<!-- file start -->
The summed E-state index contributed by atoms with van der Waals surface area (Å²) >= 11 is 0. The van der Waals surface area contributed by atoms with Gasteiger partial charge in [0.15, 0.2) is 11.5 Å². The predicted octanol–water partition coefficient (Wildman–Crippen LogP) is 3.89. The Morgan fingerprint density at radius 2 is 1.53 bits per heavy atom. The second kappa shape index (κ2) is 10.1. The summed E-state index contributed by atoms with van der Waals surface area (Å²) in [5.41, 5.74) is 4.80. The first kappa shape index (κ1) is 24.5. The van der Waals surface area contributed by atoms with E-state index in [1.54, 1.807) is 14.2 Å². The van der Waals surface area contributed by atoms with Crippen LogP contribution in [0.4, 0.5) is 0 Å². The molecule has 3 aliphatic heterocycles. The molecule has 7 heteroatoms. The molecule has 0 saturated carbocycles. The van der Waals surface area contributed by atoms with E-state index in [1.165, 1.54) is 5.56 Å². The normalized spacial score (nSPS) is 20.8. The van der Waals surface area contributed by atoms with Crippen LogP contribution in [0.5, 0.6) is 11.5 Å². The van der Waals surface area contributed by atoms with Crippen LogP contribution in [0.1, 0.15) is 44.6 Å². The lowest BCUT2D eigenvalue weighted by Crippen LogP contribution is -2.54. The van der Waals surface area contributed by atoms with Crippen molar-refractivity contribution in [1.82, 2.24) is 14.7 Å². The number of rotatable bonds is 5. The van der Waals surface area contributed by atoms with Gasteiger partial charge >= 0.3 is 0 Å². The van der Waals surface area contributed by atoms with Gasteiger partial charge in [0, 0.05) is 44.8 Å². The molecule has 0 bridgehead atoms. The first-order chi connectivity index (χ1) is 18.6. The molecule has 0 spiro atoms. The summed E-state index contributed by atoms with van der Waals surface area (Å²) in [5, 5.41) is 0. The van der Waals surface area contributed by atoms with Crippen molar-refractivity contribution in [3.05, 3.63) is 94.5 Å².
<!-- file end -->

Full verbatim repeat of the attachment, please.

The summed E-state index contributed by atoms with van der Waals surface area (Å²) >= 11 is 0. The van der Waals surface area contributed by atoms with Gasteiger partial charge in [0.15, 0.2) is 11.5 Å². The predicted octanol–water partition coefficient (Wildman–Crippen LogP) is 3.89. The Morgan fingerprint density at radius 2 is 1.53 bits per heavy atom. The second kappa shape index (κ2) is 10.1. The summed E-state index contributed by atoms with van der Waals surface area (Å²) in [5.41, 5.74) is 4.80. The first kappa shape index (κ1) is 24.5. The van der Waals surface area contributed by atoms with E-state index in [1.54, 1.807) is 14.2 Å². The van der Waals surface area contributed by atoms with Crippen LogP contribution in [0.4, 0.5) is 0 Å². The molecule has 3 aliphatic heterocycles. The molecule has 7 heteroatoms. The molecule has 0 saturated carbocycles. The van der Waals surface area contributed by atoms with E-state index in [1.165, 1.54) is 5.56 Å². The normalized spacial score (nSPS) is 20.8. The van der Waals surface area contributed by atoms with Crippen LogP contribution in [0.5, 0.6) is 11.5 Å². The van der Waals surface area contributed by atoms with Crippen LogP contribution in [0.1, 0.15) is 44.6 Å². The lowest BCUT2D eigenvalue weighted by Crippen LogP contribution is -2.54. The van der Waals surface area contributed by atoms with Crippen molar-refractivity contribution in [1.82, 2.24) is 14.7 Å². The number of rotatable bonds is 5. The van der Waals surface area contributed by atoms with Gasteiger partial charge >= 0.3 is 0 Å². The van der Waals surface area contributed by atoms with Gasteiger partial charge in [0, 0.05) is 44.8 Å². The molecule has 0 bridgehead atoms. The first-order chi connectivity index (χ1) is 18.6. The molecule has 0 spiro atoms. The summed E-state index contributed by atoms with van der Waals surface area (Å²) in [5, 5.41) is 0. The van der Waals surface area contributed by atoms with Crippen molar-refractivity contribution in [3.05, 3.63) is 94.5 Å².